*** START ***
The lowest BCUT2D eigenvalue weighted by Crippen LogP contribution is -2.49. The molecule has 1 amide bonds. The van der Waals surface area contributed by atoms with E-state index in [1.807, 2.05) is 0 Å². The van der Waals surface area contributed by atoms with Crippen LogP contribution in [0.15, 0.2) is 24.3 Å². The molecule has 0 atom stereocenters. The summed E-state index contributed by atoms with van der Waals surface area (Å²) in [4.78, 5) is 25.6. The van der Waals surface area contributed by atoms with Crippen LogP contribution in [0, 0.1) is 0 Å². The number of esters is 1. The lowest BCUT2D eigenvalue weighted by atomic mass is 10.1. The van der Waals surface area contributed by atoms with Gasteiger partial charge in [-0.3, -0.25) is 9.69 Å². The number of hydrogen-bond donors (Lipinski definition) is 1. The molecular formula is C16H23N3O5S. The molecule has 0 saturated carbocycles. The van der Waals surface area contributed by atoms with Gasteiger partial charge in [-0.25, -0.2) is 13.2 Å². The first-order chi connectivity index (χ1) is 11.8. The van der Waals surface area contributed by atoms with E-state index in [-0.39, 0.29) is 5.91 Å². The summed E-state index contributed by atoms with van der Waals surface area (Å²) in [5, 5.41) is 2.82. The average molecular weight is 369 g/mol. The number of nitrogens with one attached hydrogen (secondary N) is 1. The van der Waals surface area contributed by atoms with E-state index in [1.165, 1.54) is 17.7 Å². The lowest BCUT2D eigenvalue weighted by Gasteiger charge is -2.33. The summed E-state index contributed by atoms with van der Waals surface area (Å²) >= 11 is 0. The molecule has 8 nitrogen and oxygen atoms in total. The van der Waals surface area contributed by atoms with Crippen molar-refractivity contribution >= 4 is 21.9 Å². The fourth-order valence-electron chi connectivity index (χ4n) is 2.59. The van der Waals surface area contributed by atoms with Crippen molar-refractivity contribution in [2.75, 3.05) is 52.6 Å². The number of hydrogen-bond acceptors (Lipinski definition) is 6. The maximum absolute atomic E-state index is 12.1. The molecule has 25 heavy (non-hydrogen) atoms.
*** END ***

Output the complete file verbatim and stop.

The lowest BCUT2D eigenvalue weighted by Crippen LogP contribution is -2.49. The molecule has 1 amide bonds. The van der Waals surface area contributed by atoms with E-state index in [1.807, 2.05) is 0 Å². The van der Waals surface area contributed by atoms with Crippen LogP contribution in [0.15, 0.2) is 24.3 Å². The molecule has 0 atom stereocenters. The summed E-state index contributed by atoms with van der Waals surface area (Å²) in [4.78, 5) is 25.6. The van der Waals surface area contributed by atoms with Crippen LogP contribution in [0, 0.1) is 0 Å². The number of esters is 1. The lowest BCUT2D eigenvalue weighted by atomic mass is 10.1. The van der Waals surface area contributed by atoms with Gasteiger partial charge in [-0.3, -0.25) is 9.69 Å². The number of hydrogen-bond donors (Lipinski definition) is 1. The molecular formula is C16H23N3O5S. The molecule has 0 saturated carbocycles. The van der Waals surface area contributed by atoms with Gasteiger partial charge in [-0.25, -0.2) is 13.2 Å². The first-order chi connectivity index (χ1) is 11.8. The van der Waals surface area contributed by atoms with E-state index in [-0.39, 0.29) is 5.91 Å². The summed E-state index contributed by atoms with van der Waals surface area (Å²) in [5, 5.41) is 2.82. The average molecular weight is 369 g/mol. The number of nitrogens with one attached hydrogen (secondary N) is 1. The van der Waals surface area contributed by atoms with E-state index in [1.165, 1.54) is 17.7 Å². The lowest BCUT2D eigenvalue weighted by Gasteiger charge is -2.33. The summed E-state index contributed by atoms with van der Waals surface area (Å²) >= 11 is 0. The molecule has 8 nitrogen and oxygen atoms in total. The van der Waals surface area contributed by atoms with Crippen molar-refractivity contribution >= 4 is 21.9 Å². The fourth-order valence-electron chi connectivity index (χ4n) is 2.59. The van der Waals surface area contributed by atoms with Crippen molar-refractivity contribution in [2.75, 3.05) is 52.6 Å². The number of hydrogen-bond acceptors (Lipinski definition) is 6. The maximum absolute atomic E-state index is 12.1. The molecule has 25 heavy (non-hydrogen) atoms.